Amanda Bynes Pulled Over, License Suspension Could Mean Trouble

Legal expert tells E! News that although not cited on the scene, police have up to a year if they decide to write up actress for driving without a valid license

By Natalie Finn, Baker Machado Sep 11, 2012 12:46 AMTags
Amanda BynesAKM-GSI

Amanda Bynes keeps going the wrong way down the proverbial one-way street.

The actress was—you'll never believe it—pulled over by police last night in Los Angeles (it was caught on video), reportedly for driving without her headlights on.

It happens, but... Wasn't her driver's license suspended last week?

Bynes was let off with a warning and allowed to drive away last night, the LAPD's Hollywood division confirms to E! News. We were told that the officer who stopped Bynes did not run her license status at the time.

The Los Angeles Times, meanwhile, reported last week that the DMV had suspended the actress' driving privileges after one too many (sometimes literal) run-ins with law enforcement that culminated in her being charged with hit and run following fender benders in April and August.

That, combined with the DUI charge she's facing after nicking a patrol car in April, is suspected to have led to the suspension.

But, if she was driving without a valid license last night, why the not-even-a-wrist-slap?

Criminal defense attorney Troy Slaten (he's not associated with Bynes) tells E! News that police have a year up from the date of the incident to file a citation for driving with a suspended license, which carries a possible punishment of a minimum 10 days in jail and up to a year of driving with an ignition interlock device.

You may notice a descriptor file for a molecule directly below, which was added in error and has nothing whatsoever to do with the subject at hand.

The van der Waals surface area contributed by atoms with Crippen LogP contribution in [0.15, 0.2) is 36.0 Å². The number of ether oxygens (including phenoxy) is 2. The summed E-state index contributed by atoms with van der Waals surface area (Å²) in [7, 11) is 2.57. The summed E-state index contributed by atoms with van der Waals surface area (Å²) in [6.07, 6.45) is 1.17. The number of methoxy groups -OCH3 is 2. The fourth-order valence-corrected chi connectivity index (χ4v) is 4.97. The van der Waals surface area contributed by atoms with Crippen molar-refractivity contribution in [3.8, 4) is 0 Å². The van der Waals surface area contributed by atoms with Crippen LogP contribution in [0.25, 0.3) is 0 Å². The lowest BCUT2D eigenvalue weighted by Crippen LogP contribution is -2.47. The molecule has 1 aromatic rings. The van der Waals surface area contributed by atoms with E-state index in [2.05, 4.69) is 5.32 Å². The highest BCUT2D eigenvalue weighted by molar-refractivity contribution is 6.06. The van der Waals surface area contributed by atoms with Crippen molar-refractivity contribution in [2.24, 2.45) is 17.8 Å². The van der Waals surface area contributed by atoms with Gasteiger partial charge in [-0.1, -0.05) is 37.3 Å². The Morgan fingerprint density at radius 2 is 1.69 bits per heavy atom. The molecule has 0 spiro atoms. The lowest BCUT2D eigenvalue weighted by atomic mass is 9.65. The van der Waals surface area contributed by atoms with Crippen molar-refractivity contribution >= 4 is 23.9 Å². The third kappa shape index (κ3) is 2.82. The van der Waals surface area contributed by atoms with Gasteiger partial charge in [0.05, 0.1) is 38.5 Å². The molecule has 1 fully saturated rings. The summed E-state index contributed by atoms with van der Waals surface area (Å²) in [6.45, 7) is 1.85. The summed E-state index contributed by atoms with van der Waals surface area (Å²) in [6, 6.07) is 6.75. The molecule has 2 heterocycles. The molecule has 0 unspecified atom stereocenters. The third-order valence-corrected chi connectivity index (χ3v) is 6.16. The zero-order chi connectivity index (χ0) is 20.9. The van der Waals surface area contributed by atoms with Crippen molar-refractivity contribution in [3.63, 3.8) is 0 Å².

"If there was a verbal warning, there isn't a police report—but that doesn't mean that they cannot go back and write one up," Slaten says. He also says that it's technically possible that her license had been reinstated, depending on when the DMV lowered the boom, but that it would have take an "extraordinary appeal" on her behalf.

As for the current cases pending against her, Slaten says they won't affect whether she's convicted, but they could factor into the deal-making process, if that's the direction things go in.

"It wouldn't be a violation of any case because she is not on probation," he says. "What it will do is make it harder for her attorney, Richard Hutton, to get her a good deal."

"All these things add up," Slaten adds, noting that a DUI conviction would be two points on her license, driving with a suspended license is two points and a hit and run is two points. If someone gets four points within 12 months, that's an automatic license suspension. If they get six points within 24 months, their license would be suspended, and the same goes for eight points in three years.